My Spotify playlists are organized by the seasons of the church calendar. There’s Lent, Advent, Epiphany, and Pentecost. My playlist “Common Time” happens to be almost exclusively made up of female artists. They’re mostly pop stars with something to say to the patriarchy: Misterwives, Solange, and Kesha.
I grew up with Kesha. I came of age to Kesha. My basketball team in high school would warm up to “Tik Tok,” singing proudly that we “brush our teeth with a bottle of Jack” without truly understanding what that meant.
About a year ago, Kesha released her album Rainbow, her first music since I was a teenager. When I heard the inaugural single of the album, “Praying,” for the first time, I felt as if I had been gut-punched (in the best way). I pulled up the music video on YouTube and watched it on my small iPhone screen probably 16 times in a row, screenshotting the scenes that felt especially significant and beautiful.
Vulnerable piano ballads are not usually groundbreaking. Many pop stars have written them. Many pop stars have performed them. But for an artist I knew only for her glittery, superficial club bangers to open up about meaningful topics and pain—this felt profound.
One of the screenshots I took from the “Praying” video freezes Kesha standing on a giant, colorfully painted rock formation. Bright paint spells the words “God is love” in enormous letters behind her, and you can see Kesha walking upward to the word “God.”
I should say here that Kesha’s spirituality, in the context of mainstream Christianity, is unorthodox. She’s a bisexual, platinum-selling pop star recovering from sexual and emotional abuse and an eating disorder, so I’d guess her life experience itself is somewhat unorthodox. So when I watched this video, I was shocked to see “God is love”—a core Christian truth—blatantly proclaimed in the video of a song on the Billboard Top 100.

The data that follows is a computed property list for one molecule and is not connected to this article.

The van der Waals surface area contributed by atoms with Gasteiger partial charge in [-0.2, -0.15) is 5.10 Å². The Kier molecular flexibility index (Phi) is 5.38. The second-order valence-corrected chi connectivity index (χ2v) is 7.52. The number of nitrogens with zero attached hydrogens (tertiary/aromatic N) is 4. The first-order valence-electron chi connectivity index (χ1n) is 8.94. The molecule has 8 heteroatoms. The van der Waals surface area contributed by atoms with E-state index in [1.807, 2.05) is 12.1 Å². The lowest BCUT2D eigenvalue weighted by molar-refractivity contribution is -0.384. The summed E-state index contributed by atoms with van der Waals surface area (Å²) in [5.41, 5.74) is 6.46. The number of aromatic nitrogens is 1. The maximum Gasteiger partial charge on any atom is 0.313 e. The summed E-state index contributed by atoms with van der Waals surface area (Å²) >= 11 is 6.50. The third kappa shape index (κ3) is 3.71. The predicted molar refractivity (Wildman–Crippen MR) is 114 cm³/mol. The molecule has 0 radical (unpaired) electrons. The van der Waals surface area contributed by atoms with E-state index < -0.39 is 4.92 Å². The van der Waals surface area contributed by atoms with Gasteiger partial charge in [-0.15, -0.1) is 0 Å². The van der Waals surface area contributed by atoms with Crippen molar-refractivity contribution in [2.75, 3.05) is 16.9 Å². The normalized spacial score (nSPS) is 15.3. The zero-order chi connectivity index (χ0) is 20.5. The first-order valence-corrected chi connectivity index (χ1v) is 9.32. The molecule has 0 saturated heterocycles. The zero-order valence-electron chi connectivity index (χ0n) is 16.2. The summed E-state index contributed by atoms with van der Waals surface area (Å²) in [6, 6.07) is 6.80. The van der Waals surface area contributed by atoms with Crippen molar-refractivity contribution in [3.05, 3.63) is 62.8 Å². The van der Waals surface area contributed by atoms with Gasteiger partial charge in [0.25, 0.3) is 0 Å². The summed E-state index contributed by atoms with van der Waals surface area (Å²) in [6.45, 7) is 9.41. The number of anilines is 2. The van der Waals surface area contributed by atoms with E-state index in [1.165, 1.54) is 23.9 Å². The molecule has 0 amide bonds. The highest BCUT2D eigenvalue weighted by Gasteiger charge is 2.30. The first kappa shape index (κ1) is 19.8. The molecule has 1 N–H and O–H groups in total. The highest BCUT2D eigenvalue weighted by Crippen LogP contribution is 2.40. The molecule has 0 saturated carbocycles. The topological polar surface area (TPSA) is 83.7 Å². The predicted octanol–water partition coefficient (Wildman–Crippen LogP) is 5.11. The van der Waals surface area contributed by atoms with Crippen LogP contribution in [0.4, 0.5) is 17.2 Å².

Perhaps I shouldn’t have been shocked. Culture—all aspects of it—has been proclaiming truths by tucking them into song, literature, and theater for a long time. In Acts 17, Paul quotes pagan poets to the Athenians (the specific line was “We are God’s offspring”), showing that their religiosity was authentic but just needed guidance. The Athenians could name and identify truths; they just needed to root them in the narrative of the God who became flesh.
So I wonder: If we open our eyes, what truth might we see around us? What truth is being told by unexpected voices in unexpected places? Maybe a pop star whose songs are popular in clubs understands who God is better than we do. Maybe the pizza delivery guy has something for us to learn in our two-minute interaction with him. Maybe the men and women behind the pulpit don’t have a monopoly on proclaiming hope and grace. And maybe bisexual, platinum-selling pop stars recovering from sexual and emotional abuse and an eating disorder are actually the perfect people for the job.